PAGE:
I'm not quite sure how to respond to comments about me in Kathleen Wrigley's commentary (Forum, May 18 and online). I guess I can say the main difference between Wrigley's letter and my commentary piece about Henry Nicholas, the billionaire sex and drug king who's financing her Marsy's Law campaign, is that she made up a bunch of stuff about me, and I didn't make up anything.

Wrigley says that I said Nicholas, the California billionaire behind the Marsy's Law effort nationwide, "paid" her a million dollars. Wrong. I said he "sent" her a million dollars, to finance her Marsy's Law campaign in North Dakota. She changed it to "paid" in her letter so she could express outrage over the fact she's a volunteer and not getting paid. Nicholas "has not given me, personally, a million dollars," she says. Good grief.

Well, that's the one little mistake I made in my article. She's right. The California billionaire sent a million dollars to the Marsy's Law committee, not to Wrigley. Never mind that Wrigley is chairman of the committee. There's a difference. I guess. Sorry for the mistake.

In her letter, Wrigley said my column about her and the California billionaire who is financing her Marsy's Law campaign was "breathtaking in its falsehoods."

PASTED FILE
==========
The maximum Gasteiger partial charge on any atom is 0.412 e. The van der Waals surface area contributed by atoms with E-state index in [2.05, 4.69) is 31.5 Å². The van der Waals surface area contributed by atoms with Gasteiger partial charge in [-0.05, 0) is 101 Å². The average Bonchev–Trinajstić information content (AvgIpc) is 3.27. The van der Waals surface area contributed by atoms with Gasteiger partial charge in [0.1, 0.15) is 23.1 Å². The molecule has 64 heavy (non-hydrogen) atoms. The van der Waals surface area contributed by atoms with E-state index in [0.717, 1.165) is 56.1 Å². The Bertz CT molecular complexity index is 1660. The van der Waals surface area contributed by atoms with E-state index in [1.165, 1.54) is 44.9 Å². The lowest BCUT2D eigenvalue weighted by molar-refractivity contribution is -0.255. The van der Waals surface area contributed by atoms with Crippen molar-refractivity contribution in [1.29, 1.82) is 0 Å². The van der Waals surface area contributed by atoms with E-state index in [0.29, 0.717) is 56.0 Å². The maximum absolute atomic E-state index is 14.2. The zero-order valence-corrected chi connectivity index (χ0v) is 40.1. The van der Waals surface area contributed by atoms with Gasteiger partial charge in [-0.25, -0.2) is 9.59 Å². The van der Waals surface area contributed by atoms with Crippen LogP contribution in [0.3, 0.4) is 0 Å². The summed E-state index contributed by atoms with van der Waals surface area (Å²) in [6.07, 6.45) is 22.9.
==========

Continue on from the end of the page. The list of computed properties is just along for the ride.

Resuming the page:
Except that it wasn't. Other than the little mistake about who got the check (maybe that took her breath away, but I doubt it affected very many others that way), everything in the column was truthful. Heck, I hardly wrote about Marsy's Law. I wrote about the drug and sex scandals of the billionaire she's made book with to finance her campaign. That's way more fun than writing about some boring constitutional amendment.

WDAY logo
listen live
watch live
Newsletter signup for email alerts

Mostly, I just reported what others had already written and said about the scandalous Henry Nicholas. Dang, there was hardly an original thought in there. I wrote it because we've not seen his like in North Dakota before, and I thought voters ought to know who was providing the money to fund the effort to change our constitution.

Finally, Wrigley calls me an opponent of her measure. I'm not sure where that came from, since, as I said, I hardly wrote about it, and certainly did not take a position on it. I even wrote that I signed her petition. And boy am I getting a lot of grief about that.

Fuglie lives in Bismarck.